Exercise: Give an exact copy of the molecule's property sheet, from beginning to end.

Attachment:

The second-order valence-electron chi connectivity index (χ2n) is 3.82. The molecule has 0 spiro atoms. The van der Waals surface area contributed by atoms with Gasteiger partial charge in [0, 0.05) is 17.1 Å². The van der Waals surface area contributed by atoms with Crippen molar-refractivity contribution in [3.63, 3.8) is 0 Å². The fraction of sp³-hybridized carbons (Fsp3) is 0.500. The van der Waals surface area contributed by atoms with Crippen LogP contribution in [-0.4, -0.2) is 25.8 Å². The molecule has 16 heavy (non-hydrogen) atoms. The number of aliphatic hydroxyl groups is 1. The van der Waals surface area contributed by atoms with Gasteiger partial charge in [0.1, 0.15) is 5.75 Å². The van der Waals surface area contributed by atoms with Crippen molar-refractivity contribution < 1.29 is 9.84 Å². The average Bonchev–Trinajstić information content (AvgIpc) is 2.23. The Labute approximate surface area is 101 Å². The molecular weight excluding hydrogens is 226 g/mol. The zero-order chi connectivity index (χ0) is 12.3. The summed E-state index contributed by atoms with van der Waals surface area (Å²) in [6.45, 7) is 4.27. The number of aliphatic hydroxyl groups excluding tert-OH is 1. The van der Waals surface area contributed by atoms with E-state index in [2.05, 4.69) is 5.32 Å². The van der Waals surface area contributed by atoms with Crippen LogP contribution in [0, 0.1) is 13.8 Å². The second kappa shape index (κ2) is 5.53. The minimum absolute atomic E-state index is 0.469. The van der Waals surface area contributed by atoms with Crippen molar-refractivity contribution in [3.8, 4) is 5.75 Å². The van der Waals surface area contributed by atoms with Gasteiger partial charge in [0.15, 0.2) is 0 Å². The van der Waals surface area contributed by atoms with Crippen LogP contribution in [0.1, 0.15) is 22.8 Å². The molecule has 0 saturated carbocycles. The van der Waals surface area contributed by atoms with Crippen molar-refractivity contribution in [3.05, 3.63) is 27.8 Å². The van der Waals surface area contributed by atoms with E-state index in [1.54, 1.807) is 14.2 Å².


The second-order valence-electron chi connectivity index (χ2n) is 3.82. The molecule has 0 spiro atoms. The van der Waals surface area contributed by atoms with Gasteiger partial charge in [0, 0.05) is 17.1 Å². The van der Waals surface area contributed by atoms with Crippen molar-refractivity contribution in [3.63, 3.8) is 0 Å². The fraction of sp³-hybridized carbons (Fsp3) is 0.500. The van der Waals surface area contributed by atoms with Crippen LogP contribution in [-0.4, -0.2) is 25.8 Å². The molecule has 16 heavy (non-hydrogen) atoms. The number of aliphatic hydroxyl groups is 1. The van der Waals surface area contributed by atoms with Gasteiger partial charge in [0.1, 0.15) is 5.75 Å². The van der Waals surface area contributed by atoms with Crippen molar-refractivity contribution < 1.29 is 9.84 Å². The average Bonchev–Trinajstić information content (AvgIpc) is 2.23. The Labute approximate surface area is 101 Å². The molecular weight excluding hydrogens is 226 g/mol. The zero-order chi connectivity index (χ0) is 12.3. The summed E-state index contributed by atoms with van der Waals surface area (Å²) in [6.45, 7) is 4.27. The number of aliphatic hydroxyl groups excluding tert-OH is 1. The van der Waals surface area contributed by atoms with E-state index in [2.05, 4.69) is 5.32 Å². The van der Waals surface area contributed by atoms with Crippen LogP contribution in [0, 0.1) is 13.8 Å². The second kappa shape index (κ2) is 5.53. The minimum absolute atomic E-state index is 0.469. The van der Waals surface area contributed by atoms with Crippen molar-refractivity contribution in [3.8, 4) is 5.75 Å². The van der Waals surface area contributed by atoms with Gasteiger partial charge in [0.15, 0.2) is 0 Å². The van der Waals surface area contributed by atoms with Crippen LogP contribution in [0.1, 0.15) is 22.8 Å². The molecule has 0 saturated carbocycles. The van der Waals surface area contributed by atoms with Crippen molar-refractivity contribution in [3.05, 3.63) is 27.8 Å². The van der Waals surface area contributed by atoms with E-state index in [1.54, 1.807) is 14.2 Å².